9) Aside from the increase in African sampling it is also noteworthy that Ancestry seems to have plans to possibly provide two versions of their ethnicity estimates. Aside from relatively recent origins also aiming to describe “ancient genetic origins”. This could be very insightful and might reconcile the demand for bringing back trace regions (often reflecting “deep ancestry”) with the need for maintaining the current more condensed breakdown. I am guessing perhaps different algorithms will be applied to reflect geneflow to be traced back to (very) ancient time periods versus geneflow from a genealogically meaningful time period (~ 500 years). I suppose similar to the various calculators available on Gedmatch but hopefully with explicit context given about underlying assumptions, implications etc..

10) Just to add to my suggestions for improvement I blogged about a few months ago (see this link).

  • It seems prudent to me that already existing African customers should be actively engaged and stimulated to fill in their family tree details or atleast provide places of birth in Africa. This would help tremendously for Afro-Diasporans wanting to connect with their African DNA matches. Plus it may also facilitate the recruiting of new African samples for Ancestry’s Reference Panel.
  • Another potentially very helpful suggestion might be to enable DNA matching with all the African samples contained in Ancestry’s Reference Panel. Possibly also to be combined with Ancestry’s migration tool. Creating new African genetic communities as I have already blogged about earlier.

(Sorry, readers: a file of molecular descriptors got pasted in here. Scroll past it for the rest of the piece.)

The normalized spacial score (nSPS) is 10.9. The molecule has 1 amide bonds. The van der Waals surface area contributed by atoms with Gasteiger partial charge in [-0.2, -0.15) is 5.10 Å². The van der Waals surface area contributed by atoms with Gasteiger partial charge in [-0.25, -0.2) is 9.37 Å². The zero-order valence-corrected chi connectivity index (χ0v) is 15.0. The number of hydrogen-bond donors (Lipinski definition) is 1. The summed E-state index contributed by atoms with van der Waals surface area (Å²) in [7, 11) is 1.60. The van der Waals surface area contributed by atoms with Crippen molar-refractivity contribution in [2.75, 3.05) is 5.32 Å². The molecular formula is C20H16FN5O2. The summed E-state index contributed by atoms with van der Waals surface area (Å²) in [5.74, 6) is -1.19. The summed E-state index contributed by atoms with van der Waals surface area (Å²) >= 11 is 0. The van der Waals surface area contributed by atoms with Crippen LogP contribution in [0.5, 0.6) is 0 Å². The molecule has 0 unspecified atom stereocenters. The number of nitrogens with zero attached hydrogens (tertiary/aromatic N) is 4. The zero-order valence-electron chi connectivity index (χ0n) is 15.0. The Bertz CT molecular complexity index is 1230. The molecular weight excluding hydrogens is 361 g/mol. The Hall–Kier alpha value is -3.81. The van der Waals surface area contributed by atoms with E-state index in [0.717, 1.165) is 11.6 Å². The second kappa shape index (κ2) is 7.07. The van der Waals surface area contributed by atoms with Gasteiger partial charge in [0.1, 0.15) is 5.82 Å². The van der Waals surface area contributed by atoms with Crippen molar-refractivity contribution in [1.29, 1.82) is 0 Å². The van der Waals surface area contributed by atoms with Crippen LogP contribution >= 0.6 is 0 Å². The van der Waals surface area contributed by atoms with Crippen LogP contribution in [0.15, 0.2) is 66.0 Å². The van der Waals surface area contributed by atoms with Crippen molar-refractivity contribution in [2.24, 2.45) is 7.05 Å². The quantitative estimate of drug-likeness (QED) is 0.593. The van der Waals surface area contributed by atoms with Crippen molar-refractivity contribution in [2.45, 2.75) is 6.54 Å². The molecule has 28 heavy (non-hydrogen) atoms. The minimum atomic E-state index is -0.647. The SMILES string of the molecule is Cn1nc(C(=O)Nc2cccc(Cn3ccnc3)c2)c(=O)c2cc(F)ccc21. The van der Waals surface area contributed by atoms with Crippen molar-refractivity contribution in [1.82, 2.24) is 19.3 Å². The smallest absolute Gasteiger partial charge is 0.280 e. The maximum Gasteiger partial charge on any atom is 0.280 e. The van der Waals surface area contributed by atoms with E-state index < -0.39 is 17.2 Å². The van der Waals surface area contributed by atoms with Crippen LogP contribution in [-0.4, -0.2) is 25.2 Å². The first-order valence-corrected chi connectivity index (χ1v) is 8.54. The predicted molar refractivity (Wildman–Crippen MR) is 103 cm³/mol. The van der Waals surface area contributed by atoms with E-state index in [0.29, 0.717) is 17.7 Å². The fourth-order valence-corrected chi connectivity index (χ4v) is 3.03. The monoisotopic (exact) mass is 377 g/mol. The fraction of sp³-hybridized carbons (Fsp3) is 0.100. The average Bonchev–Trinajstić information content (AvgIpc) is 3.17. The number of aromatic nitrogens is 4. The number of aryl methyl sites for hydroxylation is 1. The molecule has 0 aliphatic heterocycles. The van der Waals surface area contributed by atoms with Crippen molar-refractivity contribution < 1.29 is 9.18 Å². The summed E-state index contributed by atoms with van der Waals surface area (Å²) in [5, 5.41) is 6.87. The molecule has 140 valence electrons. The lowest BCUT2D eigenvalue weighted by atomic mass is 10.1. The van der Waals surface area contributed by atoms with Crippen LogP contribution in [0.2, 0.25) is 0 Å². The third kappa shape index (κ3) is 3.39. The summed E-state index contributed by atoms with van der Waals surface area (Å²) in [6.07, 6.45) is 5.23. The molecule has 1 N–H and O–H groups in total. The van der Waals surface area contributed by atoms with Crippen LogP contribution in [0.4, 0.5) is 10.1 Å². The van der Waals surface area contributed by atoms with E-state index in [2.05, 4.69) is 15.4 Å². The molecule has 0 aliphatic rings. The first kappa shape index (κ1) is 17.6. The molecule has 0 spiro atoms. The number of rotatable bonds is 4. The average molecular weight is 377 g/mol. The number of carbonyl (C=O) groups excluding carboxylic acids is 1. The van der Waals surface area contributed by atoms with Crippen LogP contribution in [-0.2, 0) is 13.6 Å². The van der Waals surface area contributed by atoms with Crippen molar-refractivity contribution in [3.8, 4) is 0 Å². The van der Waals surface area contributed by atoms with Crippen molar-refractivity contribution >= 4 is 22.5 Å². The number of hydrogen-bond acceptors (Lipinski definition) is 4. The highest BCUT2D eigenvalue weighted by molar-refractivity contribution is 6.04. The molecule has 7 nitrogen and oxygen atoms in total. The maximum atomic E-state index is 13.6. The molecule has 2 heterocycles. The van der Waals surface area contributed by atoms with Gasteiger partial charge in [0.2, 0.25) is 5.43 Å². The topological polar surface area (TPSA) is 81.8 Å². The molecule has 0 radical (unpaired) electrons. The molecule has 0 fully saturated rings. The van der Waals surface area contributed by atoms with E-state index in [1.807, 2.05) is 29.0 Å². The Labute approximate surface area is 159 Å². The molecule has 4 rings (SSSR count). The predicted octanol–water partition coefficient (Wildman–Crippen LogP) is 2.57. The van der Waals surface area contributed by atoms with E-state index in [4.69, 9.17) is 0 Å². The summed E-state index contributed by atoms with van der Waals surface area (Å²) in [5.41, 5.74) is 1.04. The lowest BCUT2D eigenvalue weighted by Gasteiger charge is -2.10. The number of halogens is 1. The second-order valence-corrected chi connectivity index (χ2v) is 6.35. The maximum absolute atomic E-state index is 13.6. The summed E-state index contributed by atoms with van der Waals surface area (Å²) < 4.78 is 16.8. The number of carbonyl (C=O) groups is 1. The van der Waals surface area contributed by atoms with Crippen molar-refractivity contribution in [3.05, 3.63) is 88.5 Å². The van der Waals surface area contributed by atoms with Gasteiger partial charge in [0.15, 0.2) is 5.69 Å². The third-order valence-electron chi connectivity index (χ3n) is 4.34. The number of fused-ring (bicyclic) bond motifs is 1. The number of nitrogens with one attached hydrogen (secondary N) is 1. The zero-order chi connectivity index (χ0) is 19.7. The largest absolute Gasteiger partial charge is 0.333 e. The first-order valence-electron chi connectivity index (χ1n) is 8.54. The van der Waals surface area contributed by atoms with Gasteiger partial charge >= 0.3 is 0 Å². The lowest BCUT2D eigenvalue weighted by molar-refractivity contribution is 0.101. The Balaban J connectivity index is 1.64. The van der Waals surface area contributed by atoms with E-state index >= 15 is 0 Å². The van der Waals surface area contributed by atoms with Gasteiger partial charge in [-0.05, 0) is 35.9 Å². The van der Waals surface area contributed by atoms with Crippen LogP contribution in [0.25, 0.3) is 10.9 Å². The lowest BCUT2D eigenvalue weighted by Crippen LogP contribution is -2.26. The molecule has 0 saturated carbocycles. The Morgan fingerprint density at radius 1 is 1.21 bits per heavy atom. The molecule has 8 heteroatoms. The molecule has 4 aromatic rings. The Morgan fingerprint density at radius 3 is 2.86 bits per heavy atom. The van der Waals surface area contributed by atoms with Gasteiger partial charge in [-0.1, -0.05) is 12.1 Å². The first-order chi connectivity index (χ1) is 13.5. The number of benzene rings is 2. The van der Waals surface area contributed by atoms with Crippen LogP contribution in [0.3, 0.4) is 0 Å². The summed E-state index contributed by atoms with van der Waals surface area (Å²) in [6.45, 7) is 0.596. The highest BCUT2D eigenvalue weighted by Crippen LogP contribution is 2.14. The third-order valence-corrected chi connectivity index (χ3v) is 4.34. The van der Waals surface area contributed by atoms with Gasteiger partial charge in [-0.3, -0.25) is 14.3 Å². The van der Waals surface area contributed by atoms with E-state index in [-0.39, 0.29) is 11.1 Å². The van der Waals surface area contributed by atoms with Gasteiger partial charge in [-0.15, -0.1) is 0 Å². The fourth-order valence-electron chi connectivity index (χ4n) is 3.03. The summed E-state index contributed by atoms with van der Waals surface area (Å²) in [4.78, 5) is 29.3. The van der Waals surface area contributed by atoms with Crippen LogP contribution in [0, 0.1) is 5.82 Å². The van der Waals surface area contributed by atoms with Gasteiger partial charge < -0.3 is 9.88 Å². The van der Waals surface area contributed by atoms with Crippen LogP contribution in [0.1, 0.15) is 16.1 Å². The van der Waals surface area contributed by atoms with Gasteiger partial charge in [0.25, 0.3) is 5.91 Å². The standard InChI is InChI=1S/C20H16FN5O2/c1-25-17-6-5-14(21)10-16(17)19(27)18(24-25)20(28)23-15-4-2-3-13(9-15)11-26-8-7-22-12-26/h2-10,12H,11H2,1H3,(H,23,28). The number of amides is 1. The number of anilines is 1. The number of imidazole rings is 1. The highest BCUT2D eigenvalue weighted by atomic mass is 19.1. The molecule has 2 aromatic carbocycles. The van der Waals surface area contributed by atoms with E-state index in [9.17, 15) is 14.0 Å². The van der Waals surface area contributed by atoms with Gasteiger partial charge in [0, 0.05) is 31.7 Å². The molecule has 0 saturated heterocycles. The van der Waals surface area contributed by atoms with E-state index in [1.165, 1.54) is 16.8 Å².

• The very insightful “genetic diversity” tabs should be brought back to optimize Ancestry’s transparency towards its customers. Before the update these tabs were available within everyone’s ethnicity estimate page and included detailed statistical information about the predictive accuracy of each single region. But now they seem to have been discontinued.
  • Lastly I would like to implore that knowledgeable scholars of African & Afro-Diasporan history will be involved in writing the regional descriptions. For example the current overview for “Cameroon, Congo and Southern Bantu people” is quite misleading and definitely incomplete. Most historians will agree that the captives from the Bight of Biafra were overwhelmingly from southeastern Nigeria. While the number of Angolan/Congolese captives far exceeds the ones taken from Cameroon and Equatorial Guinea (see this link for references):

____________________